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Originally posted by HarmonicNights
Originally posted by Sherlock Holmes
Will you marry me ?
Most definitelyedit on 5/2/2011 by HarmonicNights because: (no reason given)
Originally posted by BadPenny
Originally posted by TiberianPurifier
It's a simple question mostly aimed for men, ''The ''Women and Children'' First Rule - What's Your Take on That?'' my take is that well a man should help a woman or child even if it means risking his life even though he does not know them.
As another poster has already pointed out, the term is a modern appellation. If you look at the statistics of those who survived the Titanic, more women than children survived, why do you think that is? Surely, in terms of weakness, then children would go first, or is it, that some children were more capable than others and therefore not deemed as weak? Class, especially at that time, plays a huge role in the 'women and children first' rule. Women of the wealthy classes, were usually, from a young age kept indoors and allowed very little physical freedom. Similarly, so were boys up until the age of seven. Women, and children, were therefore, through lack of proper exercise and exposure to fresh air, quite ill disposed to any form of arduous tasks. In any dangerous situation, it is advisable to first evacuate those who cannot help or need help. The majority of the women on board the ship who died, I should imagine, were of the working classes, and were therefore, up until the end doing what they had done all their lives, and working beside the men.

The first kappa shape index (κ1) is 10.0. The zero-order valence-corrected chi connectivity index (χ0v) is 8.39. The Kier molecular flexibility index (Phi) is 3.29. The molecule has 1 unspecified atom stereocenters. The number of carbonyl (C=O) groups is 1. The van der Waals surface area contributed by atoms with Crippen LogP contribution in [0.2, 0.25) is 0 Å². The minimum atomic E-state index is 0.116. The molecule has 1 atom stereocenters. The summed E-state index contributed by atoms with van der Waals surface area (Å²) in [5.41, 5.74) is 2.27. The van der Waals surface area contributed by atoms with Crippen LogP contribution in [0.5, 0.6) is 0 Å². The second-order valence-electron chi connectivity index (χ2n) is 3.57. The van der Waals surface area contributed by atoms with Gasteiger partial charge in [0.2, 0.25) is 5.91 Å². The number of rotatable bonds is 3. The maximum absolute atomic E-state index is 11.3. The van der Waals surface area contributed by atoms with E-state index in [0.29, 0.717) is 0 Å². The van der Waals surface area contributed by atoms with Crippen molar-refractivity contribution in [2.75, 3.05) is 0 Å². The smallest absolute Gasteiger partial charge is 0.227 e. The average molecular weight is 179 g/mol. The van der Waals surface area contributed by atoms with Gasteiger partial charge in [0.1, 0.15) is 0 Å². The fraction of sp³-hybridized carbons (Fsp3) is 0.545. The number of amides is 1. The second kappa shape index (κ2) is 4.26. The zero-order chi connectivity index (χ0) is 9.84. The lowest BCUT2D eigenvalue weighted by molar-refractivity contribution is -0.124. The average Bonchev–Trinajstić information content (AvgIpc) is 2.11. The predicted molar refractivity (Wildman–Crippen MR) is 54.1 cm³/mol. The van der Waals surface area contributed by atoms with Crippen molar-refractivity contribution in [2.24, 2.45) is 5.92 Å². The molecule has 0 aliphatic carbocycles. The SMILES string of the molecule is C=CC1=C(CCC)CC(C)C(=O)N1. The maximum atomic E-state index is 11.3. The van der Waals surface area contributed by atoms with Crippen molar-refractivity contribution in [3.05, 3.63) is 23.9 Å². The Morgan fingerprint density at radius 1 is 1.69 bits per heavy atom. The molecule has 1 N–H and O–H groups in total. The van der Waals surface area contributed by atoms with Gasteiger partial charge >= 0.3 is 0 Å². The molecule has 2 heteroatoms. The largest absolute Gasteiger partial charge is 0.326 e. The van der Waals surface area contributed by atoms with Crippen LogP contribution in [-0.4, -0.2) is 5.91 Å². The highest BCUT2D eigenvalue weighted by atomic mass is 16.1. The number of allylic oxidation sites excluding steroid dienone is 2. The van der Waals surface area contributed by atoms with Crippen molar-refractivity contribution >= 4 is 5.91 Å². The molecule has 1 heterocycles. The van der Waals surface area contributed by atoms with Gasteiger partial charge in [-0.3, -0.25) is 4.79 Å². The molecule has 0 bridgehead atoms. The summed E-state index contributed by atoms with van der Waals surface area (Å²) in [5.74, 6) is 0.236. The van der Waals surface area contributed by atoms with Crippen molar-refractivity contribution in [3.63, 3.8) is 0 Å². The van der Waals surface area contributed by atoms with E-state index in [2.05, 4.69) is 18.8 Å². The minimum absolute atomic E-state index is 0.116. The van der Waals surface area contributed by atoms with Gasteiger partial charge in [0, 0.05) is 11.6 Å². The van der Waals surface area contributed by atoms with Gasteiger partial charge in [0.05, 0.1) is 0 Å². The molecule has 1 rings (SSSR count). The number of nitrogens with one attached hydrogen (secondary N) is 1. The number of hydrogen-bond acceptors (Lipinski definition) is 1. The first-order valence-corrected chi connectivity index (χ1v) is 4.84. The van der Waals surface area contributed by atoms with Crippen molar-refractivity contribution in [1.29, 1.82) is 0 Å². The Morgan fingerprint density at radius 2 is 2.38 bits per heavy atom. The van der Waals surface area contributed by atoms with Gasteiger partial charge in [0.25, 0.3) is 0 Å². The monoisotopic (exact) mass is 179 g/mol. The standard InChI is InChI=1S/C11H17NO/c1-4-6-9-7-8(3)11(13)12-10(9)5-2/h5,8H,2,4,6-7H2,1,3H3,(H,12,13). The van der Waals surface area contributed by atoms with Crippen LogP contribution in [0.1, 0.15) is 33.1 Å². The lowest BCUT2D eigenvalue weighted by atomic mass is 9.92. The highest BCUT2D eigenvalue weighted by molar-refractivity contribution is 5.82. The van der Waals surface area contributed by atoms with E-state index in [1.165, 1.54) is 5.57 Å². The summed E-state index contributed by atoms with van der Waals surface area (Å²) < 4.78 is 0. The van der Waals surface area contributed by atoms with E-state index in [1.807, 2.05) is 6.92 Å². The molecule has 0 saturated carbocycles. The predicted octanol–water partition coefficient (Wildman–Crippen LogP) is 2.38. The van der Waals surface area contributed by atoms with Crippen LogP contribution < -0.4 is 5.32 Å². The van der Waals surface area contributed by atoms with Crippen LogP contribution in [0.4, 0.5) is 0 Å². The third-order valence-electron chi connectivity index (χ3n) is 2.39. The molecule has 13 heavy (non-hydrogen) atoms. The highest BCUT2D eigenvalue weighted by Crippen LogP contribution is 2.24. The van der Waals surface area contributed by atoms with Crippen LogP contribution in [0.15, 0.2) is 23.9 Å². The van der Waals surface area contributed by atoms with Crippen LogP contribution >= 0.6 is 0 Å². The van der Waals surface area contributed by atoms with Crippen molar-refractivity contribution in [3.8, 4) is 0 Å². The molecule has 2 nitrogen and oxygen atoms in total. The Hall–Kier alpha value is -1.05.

If a man wishes to risk his life for me, I should hope that he would not be too ashamed to accept that I feel for him a similar devotion.
The findings, published in Proceedings of the National Academy of Sciences, came from a study of the sinking of two British ocean going liners in the early 20th century and their survivors.
In the case of the Titanic, which took just under three hours to sink, the "women and children first" rule was famously followed.
Women, children and those accompanying a child therefore made up the majority of the survivors.
When time was short, as in the sinking of the Lusitania, order broke down and selfish "everyman for himself" attitudes took over.
As a result those aged 16 to 35 – the fittest – survived the sinking which took just 18 minutes.
Dr Benno Torgler, of Queensland University of Technology, and colleagues said males and females aged 16 to 35 had a 7.9 per cent and 10.4 per cent higher chances of survival on the Lusitania respectively.
In contrast, on the Titanic young females, especially those with children, had a higher probability of surviving (48.3 per cent) whereas there male counterparts were less likely to live.
"In both disasters the captains issued orders to their officers and crew to follow the social norm of "women and children first".
"These orders were successfully carried out on the Titanic but not on the Lusitania due to time constraints and problems launching the lifeboats."
The first lifeboat launched was Lifeboat 7 on the starboard side with 28 people on board out of a capacity of 65. It was lowered at around 00:40 as believed by the British Inquiry. Lifeboat 6 and Lifeboat 5 were launched ten minutes later. Lifeboat 1 was the fifth lifeboat to be launched with 12 people. Lifeboat 11 was overloaded with 70 people. Collapsible D was the last lifeboat to be launched. Titanic carried 20 lifeboats with a total capacity of 1,178 people. While not enough to hold all of the passengers and crew, Titanic carried more boats than was required by the British Board of Trade Regulations. At the time, the number of lifeboats required was determined by a ship's gross register tonnage, rather than her passenger capacity.